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Aasif Mandvi: No Land's Man

Nov 17, 2014

Aasif Mandvi talked to Virginia about his new collection of essays, No Land’s Man and about the time he got a call from The Daily Show to come in for an audition.

92Y Tribeca via flickr Creative Commons

Since his debut on The Daily Show, Aasif Mandvi has held such titles as “Senior Muslim Correspondent”, “Senior Middle East Correspondent” and “Senior Foreign Looking correspondent”. On today’s show, Aasif Mandvi tells us why he almost didn't take the job.

Plus, between Thanksgiving, holiday preparation, and dealing with a general lack of sunlight, the month of November can be overwhelming, but one writer is making the case that it’s a great month to finally write that novel you’ve been talking about.

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Dana G(h)ould's Six Picks For Spooky Flicks

Oct 30, 2014
via DanaGould.com

We had the pleasure of speaking with Dana GoOoOoOuld about his favorite Halloween movies. If you haven't solidified your spooky viewing schedule for tomorrow night, here's a list of his recommendations with links for where you can watch them.

Listen to the full interview:

WEB EXTRA: After the interview, Dana and Virginia talked about a few more scary movies and Dana gave us his best spooky laugh. Listen below:

InvisibleKid2007 via flickr Creative Commons

From dash cams to the EZ Pass lane, big brother is in our passenger seat, whether we realize it or not. But just how much are drivers being monitored? And who is benefiting from the surveillance? On today’s show, the future of car surveillance.

Then, a conversation with actor and comedian, Bob Odenkirk. While many know him as strip mall lawyer Saul Goodman from Breaking Bad, he has achieved near cult status for his contributions to sketch comedy. We’ll discuss his storied career, the legacy of Mr. Show, and his debut collections of essays, A Load of Hooey.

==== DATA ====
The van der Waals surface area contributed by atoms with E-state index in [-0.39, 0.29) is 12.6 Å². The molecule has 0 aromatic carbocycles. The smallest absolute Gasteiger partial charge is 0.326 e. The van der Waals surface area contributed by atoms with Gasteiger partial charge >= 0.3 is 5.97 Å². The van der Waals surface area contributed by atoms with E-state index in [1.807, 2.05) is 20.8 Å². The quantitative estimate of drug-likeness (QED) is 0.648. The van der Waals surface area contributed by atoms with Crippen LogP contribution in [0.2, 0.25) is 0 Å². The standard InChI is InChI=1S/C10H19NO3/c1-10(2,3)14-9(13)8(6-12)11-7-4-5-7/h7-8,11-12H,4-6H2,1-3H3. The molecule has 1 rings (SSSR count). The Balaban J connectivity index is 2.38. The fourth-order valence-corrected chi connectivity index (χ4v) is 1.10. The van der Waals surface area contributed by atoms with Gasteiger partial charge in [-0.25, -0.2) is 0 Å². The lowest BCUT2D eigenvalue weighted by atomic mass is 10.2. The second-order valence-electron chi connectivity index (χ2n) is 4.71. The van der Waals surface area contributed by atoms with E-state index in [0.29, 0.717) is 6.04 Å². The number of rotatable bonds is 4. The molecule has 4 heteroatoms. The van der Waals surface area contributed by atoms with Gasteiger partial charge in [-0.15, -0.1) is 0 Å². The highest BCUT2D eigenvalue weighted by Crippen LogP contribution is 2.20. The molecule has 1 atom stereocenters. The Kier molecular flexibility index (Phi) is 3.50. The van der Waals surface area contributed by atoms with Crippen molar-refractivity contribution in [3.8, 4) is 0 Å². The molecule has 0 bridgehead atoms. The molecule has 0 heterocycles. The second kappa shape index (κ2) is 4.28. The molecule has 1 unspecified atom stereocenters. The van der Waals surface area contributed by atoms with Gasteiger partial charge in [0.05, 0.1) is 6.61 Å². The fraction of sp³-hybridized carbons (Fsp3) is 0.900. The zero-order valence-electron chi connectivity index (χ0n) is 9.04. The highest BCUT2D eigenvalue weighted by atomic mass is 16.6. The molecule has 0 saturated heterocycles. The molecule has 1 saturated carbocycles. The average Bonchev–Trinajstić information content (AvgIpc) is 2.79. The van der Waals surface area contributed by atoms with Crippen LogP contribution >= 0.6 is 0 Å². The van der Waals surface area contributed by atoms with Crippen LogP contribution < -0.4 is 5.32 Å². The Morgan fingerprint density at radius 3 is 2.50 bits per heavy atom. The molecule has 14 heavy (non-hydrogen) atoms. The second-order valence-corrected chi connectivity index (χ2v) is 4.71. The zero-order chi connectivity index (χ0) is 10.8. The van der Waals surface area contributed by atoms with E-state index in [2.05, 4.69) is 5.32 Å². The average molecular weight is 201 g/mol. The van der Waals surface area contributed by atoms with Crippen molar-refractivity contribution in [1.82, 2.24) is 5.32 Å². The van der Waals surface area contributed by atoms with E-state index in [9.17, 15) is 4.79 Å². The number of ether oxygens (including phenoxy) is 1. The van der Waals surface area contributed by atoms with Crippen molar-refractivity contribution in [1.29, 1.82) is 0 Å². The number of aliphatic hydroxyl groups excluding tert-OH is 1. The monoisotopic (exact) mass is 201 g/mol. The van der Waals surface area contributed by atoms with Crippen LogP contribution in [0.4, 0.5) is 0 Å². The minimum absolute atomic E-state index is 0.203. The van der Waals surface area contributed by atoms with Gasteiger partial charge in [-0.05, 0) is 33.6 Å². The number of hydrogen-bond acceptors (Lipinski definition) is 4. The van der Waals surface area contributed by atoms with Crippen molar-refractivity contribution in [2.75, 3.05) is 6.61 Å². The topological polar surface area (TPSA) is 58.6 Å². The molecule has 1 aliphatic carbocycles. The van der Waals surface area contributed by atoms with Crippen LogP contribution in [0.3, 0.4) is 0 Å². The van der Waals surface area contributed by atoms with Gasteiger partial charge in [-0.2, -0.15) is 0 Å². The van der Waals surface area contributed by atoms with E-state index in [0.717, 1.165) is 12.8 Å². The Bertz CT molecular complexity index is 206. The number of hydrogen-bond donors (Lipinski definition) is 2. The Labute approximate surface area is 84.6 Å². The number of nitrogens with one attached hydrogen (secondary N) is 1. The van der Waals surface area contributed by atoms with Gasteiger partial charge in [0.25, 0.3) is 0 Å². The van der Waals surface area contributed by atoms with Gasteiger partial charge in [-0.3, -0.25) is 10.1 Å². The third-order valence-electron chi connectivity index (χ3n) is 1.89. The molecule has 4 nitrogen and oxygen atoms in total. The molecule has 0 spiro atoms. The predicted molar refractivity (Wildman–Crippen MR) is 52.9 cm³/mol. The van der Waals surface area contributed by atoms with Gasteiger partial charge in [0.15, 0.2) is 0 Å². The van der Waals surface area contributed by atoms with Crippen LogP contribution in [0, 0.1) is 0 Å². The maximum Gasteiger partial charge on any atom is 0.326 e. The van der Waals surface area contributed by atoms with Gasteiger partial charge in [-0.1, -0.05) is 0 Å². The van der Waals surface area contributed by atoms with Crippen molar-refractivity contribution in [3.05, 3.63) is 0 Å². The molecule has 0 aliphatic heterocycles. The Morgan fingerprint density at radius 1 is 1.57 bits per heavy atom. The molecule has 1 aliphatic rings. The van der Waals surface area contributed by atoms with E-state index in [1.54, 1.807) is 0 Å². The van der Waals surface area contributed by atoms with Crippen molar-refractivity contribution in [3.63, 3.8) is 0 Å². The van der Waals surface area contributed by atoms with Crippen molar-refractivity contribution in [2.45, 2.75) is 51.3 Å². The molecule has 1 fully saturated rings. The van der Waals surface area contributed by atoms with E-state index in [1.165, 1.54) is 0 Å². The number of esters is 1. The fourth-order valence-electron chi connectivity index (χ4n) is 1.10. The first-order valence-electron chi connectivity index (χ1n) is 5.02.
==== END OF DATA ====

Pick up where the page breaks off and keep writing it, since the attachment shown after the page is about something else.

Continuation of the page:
Listen to the full show and click Read more for individual segments.

Reflecting On Robin Williams

Aug 12, 2014
BagoGames via Flickr CC

 In April 2010, WTF host Marc Maron sat down to speak with Robin Williams. Following the news of Williams’ death on August 11, Maron reflected back on that interview and shared some of his thoughts on a conversation that he considers life-changing. The interview is at times delicate, as Williams talks about his battle with addiction and depression, but it also raised a new perspective the comedian which people had rarely seen before.

thebrainsell.com, Jason Burrows via flickr Creative Commons, Sandra Bernhardvia plymouth.edu & Aubrey Nelson / NHPR

Big congratulations to Word of Mouth's own Zach Nugent for his Murrow Award! Hear an encore of Zach's adorable story, plus so much more on today's show. We explore The Brain Sell, a new book about how our consumption decisions are influenced by retailers. Then, the safety pin is more than a mundane fastener - it's a staple in punk fashion and history. Sandra Bernhard joins us to talk about her show Sandyland. Finally, NHPR's Sam Evans-Brown takes into the world of New Hampshire's wolf dogs, blurring the line between domestic and wild.

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via portlandmercury.com

Growing up, making a prank call was as easy as picking up the rotary phone. Nowadays, telecommunication developments, like caller ID, have made the crank call nearly obsolete. While it may be more difficult to anonymously prank your principal, the tradition hasn't completely disappeared.